The Alberta government has amended the Land lities Act to
abolish Duplicate Certificates of Title. The step is worthwhile,
but exposes certain creditors to a loss of their security in
The Land Titles Act (Alberta) currently permits the issuance of
a Duplicate Certificate of Title (DCT) for each parcel of land.
Once issued, the Land Titles Office will not process any transfer
or mortgage or most encumbrances granted by the owner until the DCT
is returned to the Land Titles Office. 1n effect, whoever holds the
DCT can block any land transactions contemplated by the owner.
Because of the "blocking" nature of a DCT, it has been
common for a borrower to give the DCT to a lender as a form of
security for a loan. This pledge of title would create an equitable
mortgage, without the need for the lender to register anything
against title to the parcel (although many lenders do make such
registrations). 1n effect, handing over the DCT to a lender is an
inexpensive and simple way to give mortgage security.
Bill 10 will abolish the concept of and the need for the DCT,
effective July 1, 2000.
Abolishing the DCT will assist the government in moderni2ing the
land titles system in Alberta, and will streamline the computerized
title process by eliminating an unnecessary piece of paper for each
parcel. As the government said in the Legislative Assembly,
"the land titles office is changing to an automated
environment in order to enhance productivity and provide continuing
service to Albertans.....The duplicate certificate of title ... has
outlived its usefulness. This duplicate certificate has become an
obstacle to the implementation of technology, and it limits
productivity and improved service to Albertans.
We will eliminate this certificate in preference to the
automated record over a 12-month period to give landowners and
other interested parties notification of the change and allow for
an easy transition."
This amendment to the Land Titles Act (Alberta) is contentious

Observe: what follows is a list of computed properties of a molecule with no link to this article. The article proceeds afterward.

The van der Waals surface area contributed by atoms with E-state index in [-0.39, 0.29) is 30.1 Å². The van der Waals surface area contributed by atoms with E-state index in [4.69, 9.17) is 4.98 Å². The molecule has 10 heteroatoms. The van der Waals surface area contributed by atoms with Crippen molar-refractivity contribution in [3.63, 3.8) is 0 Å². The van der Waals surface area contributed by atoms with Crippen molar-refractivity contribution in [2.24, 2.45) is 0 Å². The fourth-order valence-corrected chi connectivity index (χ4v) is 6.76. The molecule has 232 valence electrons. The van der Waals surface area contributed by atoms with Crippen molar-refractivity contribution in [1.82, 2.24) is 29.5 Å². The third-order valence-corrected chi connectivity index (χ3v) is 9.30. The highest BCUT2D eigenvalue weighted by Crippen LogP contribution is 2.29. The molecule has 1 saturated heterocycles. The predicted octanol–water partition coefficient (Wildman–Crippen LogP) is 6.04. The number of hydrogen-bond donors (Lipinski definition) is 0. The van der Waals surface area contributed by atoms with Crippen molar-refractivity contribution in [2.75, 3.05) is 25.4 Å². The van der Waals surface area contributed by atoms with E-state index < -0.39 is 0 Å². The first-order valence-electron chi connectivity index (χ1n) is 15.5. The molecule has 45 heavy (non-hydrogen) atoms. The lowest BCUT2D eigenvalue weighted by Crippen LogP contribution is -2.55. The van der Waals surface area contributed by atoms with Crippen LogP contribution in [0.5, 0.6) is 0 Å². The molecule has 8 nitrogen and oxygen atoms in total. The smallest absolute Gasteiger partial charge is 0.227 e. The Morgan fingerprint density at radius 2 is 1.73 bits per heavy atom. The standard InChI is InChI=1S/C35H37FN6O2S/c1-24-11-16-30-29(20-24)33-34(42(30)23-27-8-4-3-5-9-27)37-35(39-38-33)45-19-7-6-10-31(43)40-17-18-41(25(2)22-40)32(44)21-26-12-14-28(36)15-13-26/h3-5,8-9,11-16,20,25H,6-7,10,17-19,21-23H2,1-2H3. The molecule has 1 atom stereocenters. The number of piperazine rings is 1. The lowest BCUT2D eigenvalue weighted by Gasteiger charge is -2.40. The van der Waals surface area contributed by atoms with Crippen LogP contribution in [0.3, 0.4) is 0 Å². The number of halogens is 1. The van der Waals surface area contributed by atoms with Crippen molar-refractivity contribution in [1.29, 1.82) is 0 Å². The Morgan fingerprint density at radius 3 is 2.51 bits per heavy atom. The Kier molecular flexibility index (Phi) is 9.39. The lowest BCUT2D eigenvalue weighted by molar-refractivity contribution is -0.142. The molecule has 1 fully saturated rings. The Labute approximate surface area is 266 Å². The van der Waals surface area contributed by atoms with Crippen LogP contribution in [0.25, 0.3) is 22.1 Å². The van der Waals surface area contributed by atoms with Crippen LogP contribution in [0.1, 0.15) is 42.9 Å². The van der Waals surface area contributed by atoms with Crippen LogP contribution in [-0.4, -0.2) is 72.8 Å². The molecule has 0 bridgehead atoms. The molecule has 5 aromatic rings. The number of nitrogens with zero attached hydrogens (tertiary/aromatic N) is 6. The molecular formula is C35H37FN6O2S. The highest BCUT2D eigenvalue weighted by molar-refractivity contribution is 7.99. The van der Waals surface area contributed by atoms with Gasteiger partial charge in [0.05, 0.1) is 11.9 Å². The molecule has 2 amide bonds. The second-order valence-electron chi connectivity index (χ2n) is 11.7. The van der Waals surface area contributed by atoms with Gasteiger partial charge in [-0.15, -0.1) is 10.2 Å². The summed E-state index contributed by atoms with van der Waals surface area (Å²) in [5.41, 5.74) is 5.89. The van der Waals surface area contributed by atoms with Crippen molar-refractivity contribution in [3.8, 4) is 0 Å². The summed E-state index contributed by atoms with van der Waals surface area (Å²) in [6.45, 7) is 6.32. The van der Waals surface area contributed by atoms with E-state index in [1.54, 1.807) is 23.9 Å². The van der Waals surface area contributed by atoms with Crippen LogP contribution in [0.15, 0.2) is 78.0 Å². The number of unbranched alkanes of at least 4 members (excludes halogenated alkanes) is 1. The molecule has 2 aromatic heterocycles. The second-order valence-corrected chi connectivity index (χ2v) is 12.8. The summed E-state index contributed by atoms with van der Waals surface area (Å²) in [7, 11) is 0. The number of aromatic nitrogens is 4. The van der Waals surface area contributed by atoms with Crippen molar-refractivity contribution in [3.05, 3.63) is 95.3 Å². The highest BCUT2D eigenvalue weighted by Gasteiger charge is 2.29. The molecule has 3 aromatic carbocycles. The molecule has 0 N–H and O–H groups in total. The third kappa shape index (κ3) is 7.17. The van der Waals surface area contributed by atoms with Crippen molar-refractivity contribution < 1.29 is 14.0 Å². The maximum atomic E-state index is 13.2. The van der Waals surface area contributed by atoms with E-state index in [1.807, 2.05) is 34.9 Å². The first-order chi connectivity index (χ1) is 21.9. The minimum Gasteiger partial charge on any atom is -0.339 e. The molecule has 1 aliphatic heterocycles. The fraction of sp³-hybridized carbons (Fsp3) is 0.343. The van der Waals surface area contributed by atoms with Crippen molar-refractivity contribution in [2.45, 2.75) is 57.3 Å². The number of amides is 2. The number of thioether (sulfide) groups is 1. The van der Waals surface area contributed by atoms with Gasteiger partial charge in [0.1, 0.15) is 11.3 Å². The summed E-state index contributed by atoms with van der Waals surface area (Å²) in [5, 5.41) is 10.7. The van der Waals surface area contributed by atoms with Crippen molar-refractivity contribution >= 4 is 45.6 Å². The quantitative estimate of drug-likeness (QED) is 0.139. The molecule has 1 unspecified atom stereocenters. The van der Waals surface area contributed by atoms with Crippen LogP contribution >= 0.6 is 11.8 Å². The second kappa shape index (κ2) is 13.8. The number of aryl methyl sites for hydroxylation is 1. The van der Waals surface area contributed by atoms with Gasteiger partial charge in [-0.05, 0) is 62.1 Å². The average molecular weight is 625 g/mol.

for only one reason: a lender holding a DCT after June, 2000 to
secure a loan will lose that security unless that lender takes
active steps to register appropriate security against title to the
parcel. This is so because after that date the owner will be able
to transfer, mortgage and otherwise deal with land without the need
to produce a DCT.
The Opposition referred to the consequence on lenders holding
DCTs as a government expropriation of lenders' property and
rights, and suggested the Bill be amended to
"grandfather" existing issued DCTs. The government passed
the Bill unamended.
Even if the pledge of title through hypothecation of the DCT
becomes ineffective, many lenders also have provisions in their
pledge agreements that charge the land and could form the basis for
a direct registration against title.
Those lenders at most risk, however, are those who might not
have anything except the DCT, and who do not learn of the change in
law until it is too late.
If you are a lender holding a DCT as security, you should take
steps well in advance of July 1, 2000 to obtain proper security
registered directly against title.
The content of this article is intended to provide a general
guide to the subject matter. Specialist advice should be sought
about your specific circumstances.
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